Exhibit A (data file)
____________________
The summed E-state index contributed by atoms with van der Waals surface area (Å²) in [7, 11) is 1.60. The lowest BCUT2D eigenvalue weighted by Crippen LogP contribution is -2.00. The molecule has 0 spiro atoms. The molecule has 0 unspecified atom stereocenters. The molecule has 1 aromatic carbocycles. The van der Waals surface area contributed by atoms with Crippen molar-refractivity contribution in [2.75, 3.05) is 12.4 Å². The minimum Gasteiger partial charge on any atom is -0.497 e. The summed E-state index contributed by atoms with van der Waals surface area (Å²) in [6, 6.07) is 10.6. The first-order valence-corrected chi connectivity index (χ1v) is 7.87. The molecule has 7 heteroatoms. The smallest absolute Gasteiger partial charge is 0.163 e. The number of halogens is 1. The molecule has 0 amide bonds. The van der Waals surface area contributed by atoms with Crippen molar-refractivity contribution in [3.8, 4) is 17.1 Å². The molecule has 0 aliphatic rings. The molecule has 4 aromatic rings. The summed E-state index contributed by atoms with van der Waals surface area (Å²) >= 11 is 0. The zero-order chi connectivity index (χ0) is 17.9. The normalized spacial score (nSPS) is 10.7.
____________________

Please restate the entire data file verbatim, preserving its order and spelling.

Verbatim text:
The summed E-state index contributed by atoms with van der Waals surface area (Å²) in [7, 11) is 1.60. The lowest BCUT2D eigenvalue weighted by Crippen LogP contribution is -2.00. The molecule has 0 spiro atoms. The molecule has 0 unspecified atom stereocenters. The molecule has 1 aromatic carbocycles. The van der Waals surface area contributed by atoms with Crippen molar-refractivity contribution in [2.75, 3.05) is 12.4 Å². The minimum Gasteiger partial charge on any atom is -0.497 e. The summed E-state index contributed by atoms with van der Waals surface area (Å²) in [6, 6.07) is 10.6. The first-order valence-corrected chi connectivity index (χ1v) is 7.87. The molecule has 7 heteroatoms. The smallest absolute Gasteiger partial charge is 0.163 e. The number of halogens is 1. The molecule has 0 amide bonds. The van der Waals surface area contributed by atoms with Crippen molar-refractivity contribution in [3.8, 4) is 17.1 Å². The molecule has 0 aliphatic rings. The molecule has 4 aromatic rings. The summed E-state index contributed by atoms with van der Waals surface area (Å²) >= 11 is 0. The zero-order chi connectivity index (χ0) is 17.9. The normalized spacial score (nSPS) is 10.7.